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'Big wet' arrives in Mount Isa ... in the corps building

'Big wet' arrives in Mount Isa ... in the corps building

'Big wet' arrives in Mount Isa ... in the corps building

17 December 2020

Water is swept out of the worship centre at Mount Isa Corps after a water main burst in the street and sent water gushing through the building.

By Darryl Whitecross

A burst water main in the street last weekend threatened to derail Christmas for Mount Isa Corps in western Queensland, but quick-thinking firies saved the day.

Corps Officer Captain Natalie Steele said the main burst about 4pm on Saturday and members of the Mount Isa Fire and Rescue Station across the street from the corps raised the alarm after having noticed the water rushing into the building.

Natalie said Mount Isa City Council workmen were on the scene quickly to shut off the water and their fast repair work kept the damage to a minimum.

About 10cm of water flowed through the main worship centre, youth space, kitchenette and creche room as the water gushed onto the property. Chairs and other furniture were put up on the raised platform area out of harm’s way.

Water cascades down the front steps of the worship centre at Mount Isa Corps.

Natalie said that due to the help from the firies, council workers, corps folk and a member of the corps who ran a steam cleaning business, there was no disruption to scheduled events including worship the next day which was held in the youth space.

The corps officers and members of the congregation swept as much of the water out of the building as they could on the day before the remaining water was vacuumed away. Evaporative air-conditioning, fans and other drying equipment did the rest over the next few days.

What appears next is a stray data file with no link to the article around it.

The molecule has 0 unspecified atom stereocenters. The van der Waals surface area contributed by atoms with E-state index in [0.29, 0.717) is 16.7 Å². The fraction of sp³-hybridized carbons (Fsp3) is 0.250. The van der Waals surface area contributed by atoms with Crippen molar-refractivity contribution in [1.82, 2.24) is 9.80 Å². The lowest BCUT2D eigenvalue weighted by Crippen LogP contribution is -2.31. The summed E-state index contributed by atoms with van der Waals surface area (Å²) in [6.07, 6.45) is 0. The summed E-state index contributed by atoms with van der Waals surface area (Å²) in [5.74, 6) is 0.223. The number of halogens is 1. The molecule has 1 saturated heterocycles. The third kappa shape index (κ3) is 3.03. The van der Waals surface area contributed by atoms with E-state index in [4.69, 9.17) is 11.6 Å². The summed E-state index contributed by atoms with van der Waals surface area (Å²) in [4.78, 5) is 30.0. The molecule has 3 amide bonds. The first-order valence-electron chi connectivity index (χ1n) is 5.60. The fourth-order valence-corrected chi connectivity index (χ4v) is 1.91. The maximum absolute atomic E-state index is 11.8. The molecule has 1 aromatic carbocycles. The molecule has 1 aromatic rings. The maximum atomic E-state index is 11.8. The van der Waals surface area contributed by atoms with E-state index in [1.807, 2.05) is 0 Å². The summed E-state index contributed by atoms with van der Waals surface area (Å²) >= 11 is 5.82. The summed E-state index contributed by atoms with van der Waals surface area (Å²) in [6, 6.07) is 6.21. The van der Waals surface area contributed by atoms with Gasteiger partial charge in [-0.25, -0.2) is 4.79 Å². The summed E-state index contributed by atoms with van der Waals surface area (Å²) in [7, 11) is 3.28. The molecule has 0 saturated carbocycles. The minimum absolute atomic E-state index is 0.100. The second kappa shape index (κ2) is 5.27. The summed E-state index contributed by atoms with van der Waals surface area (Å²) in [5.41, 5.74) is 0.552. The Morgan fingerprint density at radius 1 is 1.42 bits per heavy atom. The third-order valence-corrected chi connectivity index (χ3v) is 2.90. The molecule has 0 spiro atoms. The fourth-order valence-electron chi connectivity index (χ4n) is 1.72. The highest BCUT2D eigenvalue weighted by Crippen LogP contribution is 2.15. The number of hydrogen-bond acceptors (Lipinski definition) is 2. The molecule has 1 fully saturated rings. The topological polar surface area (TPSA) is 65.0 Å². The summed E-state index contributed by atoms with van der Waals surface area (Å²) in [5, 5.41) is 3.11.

As the buildings virtually were back to normal within days of the incident, the final Crossroads meeting for the year tonight and the two-day Christmas toy collection at the weekend are able to go ahead as planned.

Natalie said people who had not known of the inundation would not immediately notice any evidence that it had occurred: “No one else would notice unless they knew what to look for,” she said.

She said it could have been much worse if the water flow was not noticed when it was as there was only slight water damage to some furniture and the carpet was tiled squares on a concrete base.

“It was clean water, thankfully,” Natalie said, although the water washed inside “a fair bit” of soil and woodchips from the garden.

With the crisis averted, the corps is looking to have its final Christmas service on Sunday 20 December, as there is to be no Christmas Day service this year.


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